... Caldecott et al. (2015, p. 8), for example, focus on 5-, 10-and 15-year closure scenarios and subcritical coal technologies, noting that the Inter-national Energy Agency (IEA) calculates 290 GW of subcritical coal generation needed to be shut globally by 2020 in order to keep global GHG emissions at a level that is consistent with a 2°C warming scenario. Farfan and Breyer (2017) carry out a plant-by-plant analysis of fossil fuel power plants globally, while Pfeiffer et al. (2016) calculate committed emissions from global thermal coal power plants against 1.5 and 2°C warming goals, finding that 51-58 percent of all plants operating, planned and under construction would become stranded. Caldecott et al. (2016) analyze the scale of potential stranded coal assets in Japan (existing and planned coal-fired power stations) over 5-, 10-, and 15-year periods. ...
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We evaluate the treatment of climate-related financial risk by bilateral finance organizations and related policymaking bodies involved in the design and implementation of thermal coal power generation technology financing. Our empirical focus is Japanese bilateral financing of thermal coal power generation in the Asia-Pacific. We differentiate between three approaches that organizations can adopt to assess climate change risk. In the first, the organization assesses climate risk and includes consideration of stranded asset risk. In the second, the organization assesses climate risk but does not take into account stranded asset risk. In the third, an organization does not explicitly consider climate risk although it may use alternative criteria for deciding whether to support an investment, such as the broader environmental implications of a proposed project. We review publicly available documents from nine organizations, supplemented by interviews, and find that while some Japanese lending and policy-setting bodies take climate risk into account, none are required to consider the risk that infrastructure investments may become stranded. Our paper contributes to the study of stranded asset risk in two ways. First, while export finance plays a crucial role in thermal coal power plant investments in the Asia-Pacific region, lending by bilateral finance institutions has not been a focus of such research to date. Second, we extend research into stranded asset risk to bilateral finance organizations and related policy bodies. Our approach can be adopted to understand how finance decision-making bodies in other geographic contexts and technology-types assess the risk that assets may become stranded. Key policy insights • Bilateral finance organizations are important in infrastructure exports for thermal coal power plant technologies. • Japanese bilateral finance organizations and policy bodies take climate risk into account when making lending decisions for thermal coal power plant technologies, but until recently have not explicitly addressed stranded asset risk. • Impairments to the asset value may be incurred by the asset holders or the government. This risk should be taken into consideration in investment decisions.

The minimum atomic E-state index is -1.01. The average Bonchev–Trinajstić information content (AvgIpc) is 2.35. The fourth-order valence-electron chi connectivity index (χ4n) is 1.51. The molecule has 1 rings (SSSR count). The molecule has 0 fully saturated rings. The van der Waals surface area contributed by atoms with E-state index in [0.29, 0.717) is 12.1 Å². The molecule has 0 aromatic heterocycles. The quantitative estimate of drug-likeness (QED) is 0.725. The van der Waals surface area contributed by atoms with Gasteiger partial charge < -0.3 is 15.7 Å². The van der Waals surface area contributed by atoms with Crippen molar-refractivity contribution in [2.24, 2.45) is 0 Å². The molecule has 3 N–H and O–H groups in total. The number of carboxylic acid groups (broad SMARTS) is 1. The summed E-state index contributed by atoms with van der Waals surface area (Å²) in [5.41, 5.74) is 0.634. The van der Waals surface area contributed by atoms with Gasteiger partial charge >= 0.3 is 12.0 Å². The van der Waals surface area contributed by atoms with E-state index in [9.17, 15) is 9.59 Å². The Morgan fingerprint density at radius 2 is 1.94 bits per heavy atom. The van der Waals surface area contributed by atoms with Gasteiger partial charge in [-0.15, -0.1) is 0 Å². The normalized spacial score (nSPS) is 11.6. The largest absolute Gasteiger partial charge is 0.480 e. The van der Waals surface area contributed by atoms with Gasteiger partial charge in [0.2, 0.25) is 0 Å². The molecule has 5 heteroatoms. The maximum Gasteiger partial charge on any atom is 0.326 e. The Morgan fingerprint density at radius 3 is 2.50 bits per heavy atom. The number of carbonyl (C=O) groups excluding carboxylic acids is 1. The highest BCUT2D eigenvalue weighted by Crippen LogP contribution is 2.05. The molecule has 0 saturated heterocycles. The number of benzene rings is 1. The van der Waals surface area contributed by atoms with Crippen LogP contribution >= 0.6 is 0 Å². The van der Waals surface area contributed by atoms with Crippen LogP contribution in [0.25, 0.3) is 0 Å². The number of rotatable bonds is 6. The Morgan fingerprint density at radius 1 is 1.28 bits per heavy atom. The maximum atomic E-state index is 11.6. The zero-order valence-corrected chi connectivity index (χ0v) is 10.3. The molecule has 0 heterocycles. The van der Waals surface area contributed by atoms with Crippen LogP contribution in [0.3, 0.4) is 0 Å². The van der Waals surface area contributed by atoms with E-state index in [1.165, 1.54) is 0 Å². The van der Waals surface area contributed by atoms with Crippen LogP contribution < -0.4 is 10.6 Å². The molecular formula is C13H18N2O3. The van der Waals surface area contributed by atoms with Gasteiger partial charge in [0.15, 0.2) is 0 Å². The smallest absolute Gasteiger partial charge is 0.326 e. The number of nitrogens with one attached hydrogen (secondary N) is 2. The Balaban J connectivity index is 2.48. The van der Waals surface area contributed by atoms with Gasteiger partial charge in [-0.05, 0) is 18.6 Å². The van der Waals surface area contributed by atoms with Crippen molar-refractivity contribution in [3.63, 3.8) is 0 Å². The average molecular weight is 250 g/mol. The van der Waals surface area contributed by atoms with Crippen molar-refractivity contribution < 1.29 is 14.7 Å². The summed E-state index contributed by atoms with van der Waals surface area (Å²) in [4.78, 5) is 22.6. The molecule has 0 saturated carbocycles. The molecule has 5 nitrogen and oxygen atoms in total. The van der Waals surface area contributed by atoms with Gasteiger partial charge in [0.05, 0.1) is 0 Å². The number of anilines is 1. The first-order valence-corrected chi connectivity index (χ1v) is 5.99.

... Their results showed that the cost of electricity could achieve a 26% reduction, besides being a feasible scenario that meets the Paris Agreement goals. Moreover, the literature reported a trend of increasing sustainability [57] in the power sector, including more detailed studies focused on specific countries [58][59][60] and a 67% increase in jobs in this sector worldwide in 2050 [61]. ...